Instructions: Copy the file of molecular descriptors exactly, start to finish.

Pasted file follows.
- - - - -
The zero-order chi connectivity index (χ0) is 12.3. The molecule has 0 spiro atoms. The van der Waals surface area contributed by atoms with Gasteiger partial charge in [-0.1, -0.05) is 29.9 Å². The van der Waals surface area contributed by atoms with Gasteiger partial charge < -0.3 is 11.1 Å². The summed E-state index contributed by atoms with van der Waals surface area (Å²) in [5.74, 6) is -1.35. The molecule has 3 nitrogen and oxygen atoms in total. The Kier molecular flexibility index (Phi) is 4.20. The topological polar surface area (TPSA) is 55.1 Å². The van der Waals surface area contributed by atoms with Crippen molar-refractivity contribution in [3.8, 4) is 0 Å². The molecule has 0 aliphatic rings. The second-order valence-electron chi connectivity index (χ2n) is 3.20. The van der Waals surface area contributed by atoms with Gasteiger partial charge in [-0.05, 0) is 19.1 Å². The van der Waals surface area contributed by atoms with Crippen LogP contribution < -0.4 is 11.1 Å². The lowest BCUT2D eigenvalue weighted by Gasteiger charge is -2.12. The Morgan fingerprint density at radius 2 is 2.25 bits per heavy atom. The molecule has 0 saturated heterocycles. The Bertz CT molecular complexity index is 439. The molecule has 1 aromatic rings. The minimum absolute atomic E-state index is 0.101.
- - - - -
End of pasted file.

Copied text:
The zero-order chi connectivity index (χ0) is 12.3. The molecule has 0 spiro atoms. The van der Waals surface area contributed by atoms with Gasteiger partial charge in [-0.1, -0.05) is 29.9 Å². The van der Waals surface area contributed by atoms with Gasteiger partial charge < -0.3 is 11.1 Å². The summed E-state index contributed by atoms with van der Waals surface area (Å²) in [5.74, 6) is -1.35. The molecule has 3 nitrogen and oxygen atoms in total. The Kier molecular flexibility index (Phi) is 4.20. The topological polar surface area (TPSA) is 55.1 Å². The van der Waals surface area contributed by atoms with Crippen molar-refractivity contribution in [3.8, 4) is 0 Å². The molecule has 0 aliphatic rings. The second-order valence-electron chi connectivity index (χ2n) is 3.20. The van der Waals surface area contributed by atoms with Gasteiger partial charge in [-0.05, 0) is 19.1 Å². The van der Waals surface area contributed by atoms with Crippen LogP contribution < -0.4 is 11.1 Å². The lowest BCUT2D eigenvalue weighted by Gasteiger charge is -2.12. The Morgan fingerprint density at radius 2 is 2.25 bits per heavy atom. The molecule has 0 saturated heterocycles. The Bertz CT molecular complexity index is 439. The molecule has 1 aromatic rings. The minimum absolute atomic E-state index is 0.101.